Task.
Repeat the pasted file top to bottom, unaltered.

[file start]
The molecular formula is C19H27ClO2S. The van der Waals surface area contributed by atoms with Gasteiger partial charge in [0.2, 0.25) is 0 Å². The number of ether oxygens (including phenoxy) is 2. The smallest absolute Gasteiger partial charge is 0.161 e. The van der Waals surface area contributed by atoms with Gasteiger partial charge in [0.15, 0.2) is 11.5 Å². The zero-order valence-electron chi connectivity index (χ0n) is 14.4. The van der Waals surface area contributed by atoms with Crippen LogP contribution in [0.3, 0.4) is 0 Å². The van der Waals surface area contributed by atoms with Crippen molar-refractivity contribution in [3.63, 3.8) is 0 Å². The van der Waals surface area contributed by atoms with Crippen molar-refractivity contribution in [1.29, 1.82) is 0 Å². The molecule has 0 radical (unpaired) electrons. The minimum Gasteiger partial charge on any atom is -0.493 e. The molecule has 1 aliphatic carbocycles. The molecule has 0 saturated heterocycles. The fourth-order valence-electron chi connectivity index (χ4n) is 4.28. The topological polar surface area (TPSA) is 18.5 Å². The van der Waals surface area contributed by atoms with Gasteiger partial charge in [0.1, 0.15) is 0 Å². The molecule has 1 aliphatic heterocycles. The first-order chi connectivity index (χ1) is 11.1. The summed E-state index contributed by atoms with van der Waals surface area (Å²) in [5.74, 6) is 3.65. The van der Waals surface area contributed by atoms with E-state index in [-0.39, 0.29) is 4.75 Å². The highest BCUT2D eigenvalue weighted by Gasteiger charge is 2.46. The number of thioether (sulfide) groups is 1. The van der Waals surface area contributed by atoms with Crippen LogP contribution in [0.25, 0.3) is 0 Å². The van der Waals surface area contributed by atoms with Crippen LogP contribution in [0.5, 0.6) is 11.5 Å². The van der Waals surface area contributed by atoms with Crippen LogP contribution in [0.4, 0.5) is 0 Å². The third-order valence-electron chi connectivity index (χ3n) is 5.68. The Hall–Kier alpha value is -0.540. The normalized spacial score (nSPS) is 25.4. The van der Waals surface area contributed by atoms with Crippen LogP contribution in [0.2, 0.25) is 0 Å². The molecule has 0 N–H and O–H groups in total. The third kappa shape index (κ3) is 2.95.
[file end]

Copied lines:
The molecular formula is C19H27ClO2S. The van der Waals surface area contributed by atoms with Gasteiger partial charge in [0.2, 0.25) is 0 Å². The number of ether oxygens (including phenoxy) is 2. The smallest absolute Gasteiger partial charge is 0.161 e. The van der Waals surface area contributed by atoms with Gasteiger partial charge in [0.15, 0.2) is 11.5 Å². The zero-order valence-electron chi connectivity index (χ0n) is 14.4. The van der Waals surface area contributed by atoms with Crippen LogP contribution in [0.3, 0.4) is 0 Å². The van der Waals surface area contributed by atoms with Crippen molar-refractivity contribution in [3.63, 3.8) is 0 Å². The van der Waals surface area contributed by atoms with Crippen molar-refractivity contribution in [1.29, 1.82) is 0 Å². The molecule has 0 radical (unpaired) electrons. The minimum Gasteiger partial charge on any atom is -0.493 e. The molecule has 1 aliphatic carbocycles. The molecule has 0 saturated heterocycles. The fourth-order valence-electron chi connectivity index (χ4n) is 4.28. The topological polar surface area (TPSA) is 18.5 Å². The van der Waals surface area contributed by atoms with Gasteiger partial charge in [0.1, 0.15) is 0 Å². The molecule has 1 aliphatic heterocycles. The first-order chi connectivity index (χ1) is 11.1. The summed E-state index contributed by atoms with van der Waals surface area (Å²) in [5.74, 6) is 3.65. The van der Waals surface area contributed by atoms with E-state index in [-0.39, 0.29) is 4.75 Å². The highest BCUT2D eigenvalue weighted by Gasteiger charge is 2.46. The number of thioether (sulfide) groups is 1. The van der Waals surface area contributed by atoms with Crippen LogP contribution in [0.25, 0.3) is 0 Å². The van der Waals surface area contributed by atoms with Crippen LogP contribution in [0.5, 0.6) is 11.5 Å². The van der Waals surface area contributed by atoms with Crippen LogP contribution in [0.4, 0.5) is 0 Å². The third-order valence-electron chi connectivity index (χ3n) is 5.68. The Hall–Kier alpha value is -0.540. The normalized spacial score (nSPS) is 25.4. The van der Waals surface area contributed by atoms with Crippen LogP contribution in [0.2, 0.25) is 0 Å². The molecule has 0 N–H and O–H groups in total. The third kappa shape index (κ3) is 2.95.